There is nothing more important in this life than the people we love and who love us. Period, the end. Love is beautiful and special and precious and real. Man, woman, gay or straight. Ours is. Our love for each other and our love for the people in our lives. This latest happening in Illinois is a victory for love. It’s very existence has advanced us, as a species. It’s propelled us a bit closer toward a place and time when all people will be loved and accepted and celebrated for who they are. A time and a place that’s hopefully not too far off in the future. Love always wins. Eventually. Love of our spouses, our children, our families, our friends, our fellow man and woman. I believe this.
I believe in love.
I’ve been to 5 of the top 25 cities in the world and all but one of the top 5 U.S. cities on this list. Looks like I need to put my travel pants on!
The liberty protected by the Fifth Amendment’s Due Process Clause contains within it the prohibition against denying to any person the equal protection of the laws. […] While the Fifth Amendment itself withdraws from Government the power to degrade or demean in the way this law does, the equal protection guarantee of the Fourteenth Amendment makes that Fifth Amendment right all the more specific and all the better understood and preserved.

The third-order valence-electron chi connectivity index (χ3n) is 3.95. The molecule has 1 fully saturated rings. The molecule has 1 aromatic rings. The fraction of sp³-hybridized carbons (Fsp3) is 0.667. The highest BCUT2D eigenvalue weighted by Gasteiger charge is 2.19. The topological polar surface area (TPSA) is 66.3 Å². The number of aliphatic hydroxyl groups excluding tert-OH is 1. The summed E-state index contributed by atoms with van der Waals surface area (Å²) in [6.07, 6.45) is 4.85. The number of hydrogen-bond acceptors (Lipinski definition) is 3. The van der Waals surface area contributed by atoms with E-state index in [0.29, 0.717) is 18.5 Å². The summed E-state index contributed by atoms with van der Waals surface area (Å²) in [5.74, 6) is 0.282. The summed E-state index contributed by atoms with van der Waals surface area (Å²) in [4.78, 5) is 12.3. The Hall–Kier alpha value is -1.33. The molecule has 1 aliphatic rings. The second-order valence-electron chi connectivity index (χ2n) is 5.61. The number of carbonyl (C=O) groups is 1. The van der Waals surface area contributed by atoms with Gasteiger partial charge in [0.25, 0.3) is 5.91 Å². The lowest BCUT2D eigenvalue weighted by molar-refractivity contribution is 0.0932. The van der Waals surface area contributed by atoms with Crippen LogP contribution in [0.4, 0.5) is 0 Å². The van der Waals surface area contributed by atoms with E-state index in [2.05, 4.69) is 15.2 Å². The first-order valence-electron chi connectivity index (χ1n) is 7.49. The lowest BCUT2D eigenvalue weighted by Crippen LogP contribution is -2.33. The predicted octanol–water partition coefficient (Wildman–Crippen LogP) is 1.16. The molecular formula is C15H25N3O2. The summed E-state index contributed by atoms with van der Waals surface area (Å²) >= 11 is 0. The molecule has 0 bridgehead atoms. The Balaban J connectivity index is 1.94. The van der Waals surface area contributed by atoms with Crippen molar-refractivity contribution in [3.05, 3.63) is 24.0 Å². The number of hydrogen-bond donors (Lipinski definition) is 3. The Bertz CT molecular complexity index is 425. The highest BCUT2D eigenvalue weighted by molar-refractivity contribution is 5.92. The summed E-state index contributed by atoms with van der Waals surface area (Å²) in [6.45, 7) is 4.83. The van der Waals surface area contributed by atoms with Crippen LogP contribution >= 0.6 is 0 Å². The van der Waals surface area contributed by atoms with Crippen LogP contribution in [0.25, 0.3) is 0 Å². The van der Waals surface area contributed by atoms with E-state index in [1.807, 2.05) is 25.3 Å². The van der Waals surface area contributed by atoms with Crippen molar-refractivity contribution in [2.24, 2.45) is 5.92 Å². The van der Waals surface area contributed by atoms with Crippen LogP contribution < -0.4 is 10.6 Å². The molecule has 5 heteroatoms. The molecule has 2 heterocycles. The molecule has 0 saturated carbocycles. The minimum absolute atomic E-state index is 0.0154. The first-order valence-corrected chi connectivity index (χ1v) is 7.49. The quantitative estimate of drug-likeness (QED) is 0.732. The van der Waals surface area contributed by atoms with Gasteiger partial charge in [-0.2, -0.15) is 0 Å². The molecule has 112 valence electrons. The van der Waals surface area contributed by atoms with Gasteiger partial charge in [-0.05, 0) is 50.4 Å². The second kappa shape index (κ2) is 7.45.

The class to which DOMA directs its restrictions and restraints are those persons who are joined in same-sex marriages made lawful by the State. DOMA singles out a class of persons deemed by a State entitled to recognition and protection to enhance their own liberty. It imposes a disability on the class by refusing to acknowledge a status the State finds to be dignified and proper. DOMA instructs all federal officials, and indeed all persons with whom same-sex couples interact, including their own children, that their marriage is less worthy than the marriages of others. The federal statute is invalid, for no legitimate purpose overcomes the purpose and effect to disparage and to injure those whom the State, by its marriage laws, sought to protect in personhood and dignity. By seeking to displace this protection and treating those persons as living in marriages less respected than others, the federal statute is in violation of the Fifth Amendment. ~ Justice Kennedy, writing for the majority